Asian stocks headed for its worst streak of weekly losses since September as investors assess what a U.S. interest-rate increase as soon as next month will mean for global growth. Raw-material makers rebounded to lead gains on the regional benchmark index.
The MSCI Asia Pacific Index declined 0.1 percent to 125.17 as of 9:04 a.m. in Tokyo, extending this week’s slide to 0.4 percent. The gauge is on course for a fourth week of losses, the worst run since seven weeks of declines that ended in September. This week’s surge in expectations for higher U.S. rates has dealt another blow to sentiment that was already brittle amid weaker-than-estimated earnings in Japan and disappointing economic data in China.
Some Fed policy makers expressed concern that markets were ill-prepared for a rate increase next month, minutes of the central bank’s April meeting showed this week. The document also indicated policy makers’ willingness to raise interest rates in June if the economy continues to improve.
Australia’s S&P/ASX 200 Index was little changed and New Zealand’s S&P/NZX 50 Index slid 0.2 percent. South Korea’s Kospi index lost 0.1 percent.
China’s stocks headed for the longest run of weekly declines since 2012 as a slowing economy, high levels of debt and policy uncertainty weighed on the nation’s financial markets.
The Shanghai Composite Index fell for the fifth week in a row, extending declines to 9 percent since April 15. China Southern Airlines Co. led the slide for air carriers amid concern a weaker yuan will increase the cost of servicing dollar-denominated debt. Suspected state intervention limited the plunge in Shanghai, widening the mismatch between onshore and offshore prices.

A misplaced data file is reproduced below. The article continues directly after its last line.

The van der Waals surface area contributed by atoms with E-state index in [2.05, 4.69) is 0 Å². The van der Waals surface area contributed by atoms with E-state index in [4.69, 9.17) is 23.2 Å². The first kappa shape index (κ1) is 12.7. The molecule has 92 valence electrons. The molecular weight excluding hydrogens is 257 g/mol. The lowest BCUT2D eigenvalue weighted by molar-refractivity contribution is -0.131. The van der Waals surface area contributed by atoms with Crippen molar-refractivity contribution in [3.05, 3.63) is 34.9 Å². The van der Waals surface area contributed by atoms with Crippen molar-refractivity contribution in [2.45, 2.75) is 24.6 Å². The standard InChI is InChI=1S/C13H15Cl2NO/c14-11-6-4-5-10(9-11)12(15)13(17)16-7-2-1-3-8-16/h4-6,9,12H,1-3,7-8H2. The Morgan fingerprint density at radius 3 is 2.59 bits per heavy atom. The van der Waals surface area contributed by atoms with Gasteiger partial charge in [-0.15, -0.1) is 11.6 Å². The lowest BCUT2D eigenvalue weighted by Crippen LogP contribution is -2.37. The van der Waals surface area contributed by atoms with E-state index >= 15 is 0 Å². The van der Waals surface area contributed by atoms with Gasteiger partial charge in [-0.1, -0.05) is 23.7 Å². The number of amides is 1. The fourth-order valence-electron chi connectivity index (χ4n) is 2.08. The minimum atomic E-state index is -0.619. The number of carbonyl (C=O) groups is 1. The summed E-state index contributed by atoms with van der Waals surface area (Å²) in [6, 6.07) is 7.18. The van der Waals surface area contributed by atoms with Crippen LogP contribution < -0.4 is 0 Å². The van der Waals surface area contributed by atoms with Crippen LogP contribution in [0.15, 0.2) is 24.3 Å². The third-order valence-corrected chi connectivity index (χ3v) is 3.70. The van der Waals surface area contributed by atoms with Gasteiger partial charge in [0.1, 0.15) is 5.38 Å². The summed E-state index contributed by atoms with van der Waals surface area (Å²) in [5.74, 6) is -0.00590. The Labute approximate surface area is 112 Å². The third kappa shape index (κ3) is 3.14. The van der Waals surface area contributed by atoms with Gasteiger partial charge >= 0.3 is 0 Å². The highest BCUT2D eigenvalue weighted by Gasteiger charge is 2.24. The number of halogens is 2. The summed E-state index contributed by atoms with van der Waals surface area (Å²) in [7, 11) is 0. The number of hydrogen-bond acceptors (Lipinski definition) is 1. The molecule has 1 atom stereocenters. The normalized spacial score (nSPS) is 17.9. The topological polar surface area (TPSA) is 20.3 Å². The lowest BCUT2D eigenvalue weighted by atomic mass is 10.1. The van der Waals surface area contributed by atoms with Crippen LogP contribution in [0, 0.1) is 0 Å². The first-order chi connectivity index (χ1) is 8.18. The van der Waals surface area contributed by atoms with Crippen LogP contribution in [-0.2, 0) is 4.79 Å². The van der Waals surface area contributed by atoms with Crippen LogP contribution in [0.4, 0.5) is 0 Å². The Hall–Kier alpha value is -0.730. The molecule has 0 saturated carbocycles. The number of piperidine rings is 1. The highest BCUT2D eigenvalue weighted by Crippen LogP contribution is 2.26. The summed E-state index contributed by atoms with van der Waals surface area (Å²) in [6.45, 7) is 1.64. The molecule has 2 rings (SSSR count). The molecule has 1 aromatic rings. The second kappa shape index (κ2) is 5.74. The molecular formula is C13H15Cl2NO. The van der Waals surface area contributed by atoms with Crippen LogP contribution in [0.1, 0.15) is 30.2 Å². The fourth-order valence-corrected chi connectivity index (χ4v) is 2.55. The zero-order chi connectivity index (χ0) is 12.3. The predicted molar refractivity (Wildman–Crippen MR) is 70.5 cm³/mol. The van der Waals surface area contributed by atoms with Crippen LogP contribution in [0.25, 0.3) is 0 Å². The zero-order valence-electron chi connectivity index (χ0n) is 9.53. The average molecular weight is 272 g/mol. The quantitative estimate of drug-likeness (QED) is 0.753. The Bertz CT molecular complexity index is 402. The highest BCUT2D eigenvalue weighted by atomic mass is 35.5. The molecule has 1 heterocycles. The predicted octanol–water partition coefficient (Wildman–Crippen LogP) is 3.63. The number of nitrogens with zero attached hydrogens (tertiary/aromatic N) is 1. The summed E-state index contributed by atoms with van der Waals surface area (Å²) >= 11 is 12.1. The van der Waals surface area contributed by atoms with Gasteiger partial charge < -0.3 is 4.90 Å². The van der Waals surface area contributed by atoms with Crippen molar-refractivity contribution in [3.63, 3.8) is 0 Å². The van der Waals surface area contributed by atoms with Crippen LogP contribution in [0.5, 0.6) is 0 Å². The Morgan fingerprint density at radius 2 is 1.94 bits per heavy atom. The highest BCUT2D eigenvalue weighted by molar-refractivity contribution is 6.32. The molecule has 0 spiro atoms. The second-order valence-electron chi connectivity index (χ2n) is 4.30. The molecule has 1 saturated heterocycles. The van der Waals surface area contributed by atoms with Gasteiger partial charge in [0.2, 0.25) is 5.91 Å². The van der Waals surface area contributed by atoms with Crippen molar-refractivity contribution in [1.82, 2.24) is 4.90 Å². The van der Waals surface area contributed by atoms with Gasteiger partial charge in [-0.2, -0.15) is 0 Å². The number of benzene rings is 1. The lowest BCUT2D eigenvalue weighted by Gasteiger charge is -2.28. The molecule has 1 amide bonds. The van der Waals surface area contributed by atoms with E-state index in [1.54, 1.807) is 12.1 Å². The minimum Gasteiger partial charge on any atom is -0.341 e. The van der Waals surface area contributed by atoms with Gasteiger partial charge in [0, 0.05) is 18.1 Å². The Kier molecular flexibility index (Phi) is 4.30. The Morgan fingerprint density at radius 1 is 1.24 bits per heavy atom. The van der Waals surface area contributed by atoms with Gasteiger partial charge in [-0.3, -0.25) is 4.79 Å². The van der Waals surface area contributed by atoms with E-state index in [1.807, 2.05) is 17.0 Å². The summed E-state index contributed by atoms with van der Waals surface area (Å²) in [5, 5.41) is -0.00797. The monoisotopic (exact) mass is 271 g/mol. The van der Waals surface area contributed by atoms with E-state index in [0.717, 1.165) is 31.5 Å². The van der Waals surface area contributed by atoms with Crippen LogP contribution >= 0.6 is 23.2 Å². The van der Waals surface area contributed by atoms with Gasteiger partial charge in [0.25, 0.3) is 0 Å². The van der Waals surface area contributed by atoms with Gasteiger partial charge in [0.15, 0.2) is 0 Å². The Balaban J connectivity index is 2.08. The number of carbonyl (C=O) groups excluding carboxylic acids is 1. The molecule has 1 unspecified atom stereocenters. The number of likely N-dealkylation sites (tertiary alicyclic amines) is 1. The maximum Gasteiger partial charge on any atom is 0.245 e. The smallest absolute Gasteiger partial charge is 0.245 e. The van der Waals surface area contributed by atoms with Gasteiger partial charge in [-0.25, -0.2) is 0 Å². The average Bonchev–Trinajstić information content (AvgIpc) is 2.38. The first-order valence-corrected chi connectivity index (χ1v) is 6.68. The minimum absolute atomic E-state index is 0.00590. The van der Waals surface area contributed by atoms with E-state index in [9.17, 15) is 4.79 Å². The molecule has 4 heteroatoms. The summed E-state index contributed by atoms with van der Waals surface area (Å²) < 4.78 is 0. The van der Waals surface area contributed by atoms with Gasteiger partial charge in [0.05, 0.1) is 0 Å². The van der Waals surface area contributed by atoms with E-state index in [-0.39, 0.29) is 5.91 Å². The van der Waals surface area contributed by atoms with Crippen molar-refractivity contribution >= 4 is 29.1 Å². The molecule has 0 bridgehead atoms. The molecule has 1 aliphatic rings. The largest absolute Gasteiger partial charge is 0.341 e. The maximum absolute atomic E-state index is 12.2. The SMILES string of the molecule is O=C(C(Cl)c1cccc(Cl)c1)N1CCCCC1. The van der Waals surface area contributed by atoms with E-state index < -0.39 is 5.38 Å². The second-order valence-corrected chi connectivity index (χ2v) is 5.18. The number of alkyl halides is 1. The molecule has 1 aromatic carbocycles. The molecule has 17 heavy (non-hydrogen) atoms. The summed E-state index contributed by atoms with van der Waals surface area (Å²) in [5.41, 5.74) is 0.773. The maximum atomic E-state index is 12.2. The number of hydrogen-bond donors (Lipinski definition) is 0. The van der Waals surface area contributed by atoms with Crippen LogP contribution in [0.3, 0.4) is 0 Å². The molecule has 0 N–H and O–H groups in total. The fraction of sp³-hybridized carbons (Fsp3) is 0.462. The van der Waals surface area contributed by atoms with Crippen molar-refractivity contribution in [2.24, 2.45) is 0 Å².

China’s reforms drive aims to improve supply quality and overhaul areas including pricing, taxation, finance and social security, the Xinhua News Agency cited President Xi Jinping as saying at a government meeting. His comments came amid record crude steel output in April, with the industry boosted by easier credit and efforts to shore up economic growth. The nation should abandon the idea of easing money conditions to accelerate economic growth, the state-run People’s Daily daily quoted an “authoritative” person as saying last week.
The Shanghai Composite fell 0.8 percent for the week to trade at 2,805.23 as of 10:09 a.m. The CSI 300 Index retreated 0.1 percent on Friday, while Hong Kong’s Hang Seng China Enterprises Index reversed an early decline to surge 1.1 percent and the Hang Seng Index gained 0.8 percent.